The idea of a perfect race – blonde-haired and blue-eyed – is what drove Adolf Hitler to try and expel the Jews from Germany during World War II.
Some Tulsa eighth-graders are learning that lesson through the Sherwin Miller Museum of Jewish Art.
Docent Levi Thetford guided the group through the Holocaust exhibit at the museum. The students were there as part of the Any Given Child Tulsa program.
The Any Given Child program is for Tulsa Public School students kindergarten through eighth grade. It gives each student a live arts experience and related classroom curriculum.
Each grade level visits a different arts organization or facility. the eighth graders go to the Sherwin Miller Museum of Jewish Art.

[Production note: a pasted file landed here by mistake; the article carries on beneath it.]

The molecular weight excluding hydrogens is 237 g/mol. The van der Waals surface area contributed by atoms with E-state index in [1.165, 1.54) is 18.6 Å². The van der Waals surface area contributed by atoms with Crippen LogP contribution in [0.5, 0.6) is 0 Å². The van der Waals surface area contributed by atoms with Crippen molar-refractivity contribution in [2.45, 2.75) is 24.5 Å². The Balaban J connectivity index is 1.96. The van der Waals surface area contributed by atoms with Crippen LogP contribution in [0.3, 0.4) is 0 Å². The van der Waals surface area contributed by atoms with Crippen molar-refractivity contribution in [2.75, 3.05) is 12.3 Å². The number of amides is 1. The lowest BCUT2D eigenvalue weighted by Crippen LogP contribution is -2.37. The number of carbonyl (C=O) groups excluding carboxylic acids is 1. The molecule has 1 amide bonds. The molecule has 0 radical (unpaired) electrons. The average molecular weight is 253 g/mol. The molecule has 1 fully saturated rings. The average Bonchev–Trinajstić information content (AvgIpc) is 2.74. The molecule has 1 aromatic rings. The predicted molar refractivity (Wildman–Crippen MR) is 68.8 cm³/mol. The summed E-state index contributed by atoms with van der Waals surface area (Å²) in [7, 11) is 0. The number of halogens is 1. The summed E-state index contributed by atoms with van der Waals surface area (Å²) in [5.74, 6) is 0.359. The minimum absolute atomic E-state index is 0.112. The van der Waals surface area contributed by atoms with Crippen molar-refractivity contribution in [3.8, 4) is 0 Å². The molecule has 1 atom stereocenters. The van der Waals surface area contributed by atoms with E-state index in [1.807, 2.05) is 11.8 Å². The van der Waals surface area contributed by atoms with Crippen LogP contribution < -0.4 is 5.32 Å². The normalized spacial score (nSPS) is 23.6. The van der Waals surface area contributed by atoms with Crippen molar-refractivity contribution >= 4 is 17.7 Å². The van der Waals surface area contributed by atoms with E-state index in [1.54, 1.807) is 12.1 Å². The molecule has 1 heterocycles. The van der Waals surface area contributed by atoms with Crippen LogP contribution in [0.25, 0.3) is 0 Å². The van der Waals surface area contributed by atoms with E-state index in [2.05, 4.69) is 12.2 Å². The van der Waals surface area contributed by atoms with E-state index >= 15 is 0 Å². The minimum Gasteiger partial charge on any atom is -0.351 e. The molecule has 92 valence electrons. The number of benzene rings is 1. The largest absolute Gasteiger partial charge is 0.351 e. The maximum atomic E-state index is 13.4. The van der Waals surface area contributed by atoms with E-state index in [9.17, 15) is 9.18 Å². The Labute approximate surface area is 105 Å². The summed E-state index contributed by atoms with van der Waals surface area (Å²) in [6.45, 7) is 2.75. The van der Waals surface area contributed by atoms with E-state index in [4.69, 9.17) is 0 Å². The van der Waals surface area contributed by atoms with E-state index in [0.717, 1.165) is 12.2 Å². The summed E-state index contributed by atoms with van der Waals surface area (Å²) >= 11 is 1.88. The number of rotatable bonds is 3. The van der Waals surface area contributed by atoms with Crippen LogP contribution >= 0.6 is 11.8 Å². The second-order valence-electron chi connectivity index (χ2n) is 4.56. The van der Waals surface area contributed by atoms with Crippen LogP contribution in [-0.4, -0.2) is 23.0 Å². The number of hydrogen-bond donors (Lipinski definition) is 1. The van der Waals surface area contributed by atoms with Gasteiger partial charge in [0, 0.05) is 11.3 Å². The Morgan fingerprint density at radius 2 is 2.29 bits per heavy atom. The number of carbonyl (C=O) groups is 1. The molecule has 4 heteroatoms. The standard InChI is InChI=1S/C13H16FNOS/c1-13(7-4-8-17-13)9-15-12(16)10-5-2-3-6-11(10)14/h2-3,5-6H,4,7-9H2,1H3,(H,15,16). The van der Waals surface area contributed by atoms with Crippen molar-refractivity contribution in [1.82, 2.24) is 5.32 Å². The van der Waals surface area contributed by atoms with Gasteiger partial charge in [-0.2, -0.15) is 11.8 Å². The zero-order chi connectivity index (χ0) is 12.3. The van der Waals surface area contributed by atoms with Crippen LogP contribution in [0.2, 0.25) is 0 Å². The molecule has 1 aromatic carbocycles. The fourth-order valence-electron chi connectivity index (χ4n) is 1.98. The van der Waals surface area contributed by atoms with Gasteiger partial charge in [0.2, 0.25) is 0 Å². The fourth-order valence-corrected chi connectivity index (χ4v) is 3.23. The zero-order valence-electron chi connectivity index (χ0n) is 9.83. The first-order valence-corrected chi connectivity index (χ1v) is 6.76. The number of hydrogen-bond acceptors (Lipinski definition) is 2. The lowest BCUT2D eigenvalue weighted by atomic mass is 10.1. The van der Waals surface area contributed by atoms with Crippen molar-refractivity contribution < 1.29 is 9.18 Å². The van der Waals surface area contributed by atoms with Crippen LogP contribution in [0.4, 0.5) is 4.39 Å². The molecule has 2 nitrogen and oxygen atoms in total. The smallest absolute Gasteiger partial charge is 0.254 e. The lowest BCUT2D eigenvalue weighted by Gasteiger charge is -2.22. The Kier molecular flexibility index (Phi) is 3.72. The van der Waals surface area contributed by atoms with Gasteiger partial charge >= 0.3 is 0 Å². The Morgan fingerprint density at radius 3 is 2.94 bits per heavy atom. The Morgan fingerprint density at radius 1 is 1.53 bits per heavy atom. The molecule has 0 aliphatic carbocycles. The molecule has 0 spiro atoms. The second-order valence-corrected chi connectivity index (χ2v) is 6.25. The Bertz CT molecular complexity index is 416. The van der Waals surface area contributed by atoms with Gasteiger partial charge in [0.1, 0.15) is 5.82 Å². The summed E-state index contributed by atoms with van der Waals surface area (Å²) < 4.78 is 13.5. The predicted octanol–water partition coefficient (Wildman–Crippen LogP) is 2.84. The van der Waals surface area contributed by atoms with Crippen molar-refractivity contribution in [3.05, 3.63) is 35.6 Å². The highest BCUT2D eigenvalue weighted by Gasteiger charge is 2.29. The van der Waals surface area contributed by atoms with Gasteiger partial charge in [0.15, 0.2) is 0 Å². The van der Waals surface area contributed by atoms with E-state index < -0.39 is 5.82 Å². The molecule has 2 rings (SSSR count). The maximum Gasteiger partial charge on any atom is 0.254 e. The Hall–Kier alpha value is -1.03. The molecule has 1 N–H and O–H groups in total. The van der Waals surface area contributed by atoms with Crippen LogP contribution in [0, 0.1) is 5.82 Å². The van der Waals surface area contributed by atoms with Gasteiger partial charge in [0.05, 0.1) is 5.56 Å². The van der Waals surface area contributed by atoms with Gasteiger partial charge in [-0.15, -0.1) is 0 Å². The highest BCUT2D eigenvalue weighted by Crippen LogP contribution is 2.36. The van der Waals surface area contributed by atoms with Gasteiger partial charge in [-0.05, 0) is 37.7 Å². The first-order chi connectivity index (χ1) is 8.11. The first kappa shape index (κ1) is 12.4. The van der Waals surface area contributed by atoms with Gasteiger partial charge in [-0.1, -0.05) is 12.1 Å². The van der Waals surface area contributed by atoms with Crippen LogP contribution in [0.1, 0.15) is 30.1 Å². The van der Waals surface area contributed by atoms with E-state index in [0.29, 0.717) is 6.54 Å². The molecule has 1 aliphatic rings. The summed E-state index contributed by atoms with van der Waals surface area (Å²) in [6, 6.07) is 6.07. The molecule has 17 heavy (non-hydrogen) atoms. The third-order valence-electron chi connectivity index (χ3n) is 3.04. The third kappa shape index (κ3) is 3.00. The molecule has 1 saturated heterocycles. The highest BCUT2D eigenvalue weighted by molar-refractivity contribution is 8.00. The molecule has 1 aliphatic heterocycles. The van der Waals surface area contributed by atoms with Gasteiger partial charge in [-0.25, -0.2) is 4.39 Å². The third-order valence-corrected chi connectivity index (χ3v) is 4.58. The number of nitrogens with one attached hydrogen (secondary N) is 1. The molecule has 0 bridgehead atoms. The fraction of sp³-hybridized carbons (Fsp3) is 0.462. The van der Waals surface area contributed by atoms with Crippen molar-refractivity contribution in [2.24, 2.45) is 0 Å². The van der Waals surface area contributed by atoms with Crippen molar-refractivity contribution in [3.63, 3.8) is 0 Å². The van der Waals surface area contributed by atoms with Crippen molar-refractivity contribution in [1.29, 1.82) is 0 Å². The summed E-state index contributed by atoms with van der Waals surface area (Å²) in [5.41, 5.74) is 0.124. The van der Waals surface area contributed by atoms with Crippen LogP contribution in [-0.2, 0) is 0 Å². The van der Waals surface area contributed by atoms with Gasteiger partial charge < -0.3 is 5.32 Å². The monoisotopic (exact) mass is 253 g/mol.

While there, the students also tour the Jewish History and Culture exhibit, and they participate in what the museum has dubbed the Kinder-Stone project.
"We have taken Oklahoma river rock, sanded it down and put the names of each of the 1.5 million children who died in the Holocaust," Jesse Ulrich said.
Local artist Kendra Shinn has taken hundreds of the stones and wire cage material and created Kinder-Stone Children.
The symbolism is simple and powerful, and now the eighth graders have a part in the commemorating the lives of the Holocaust children.
The Miller Museum is open every day. You can find more information here.
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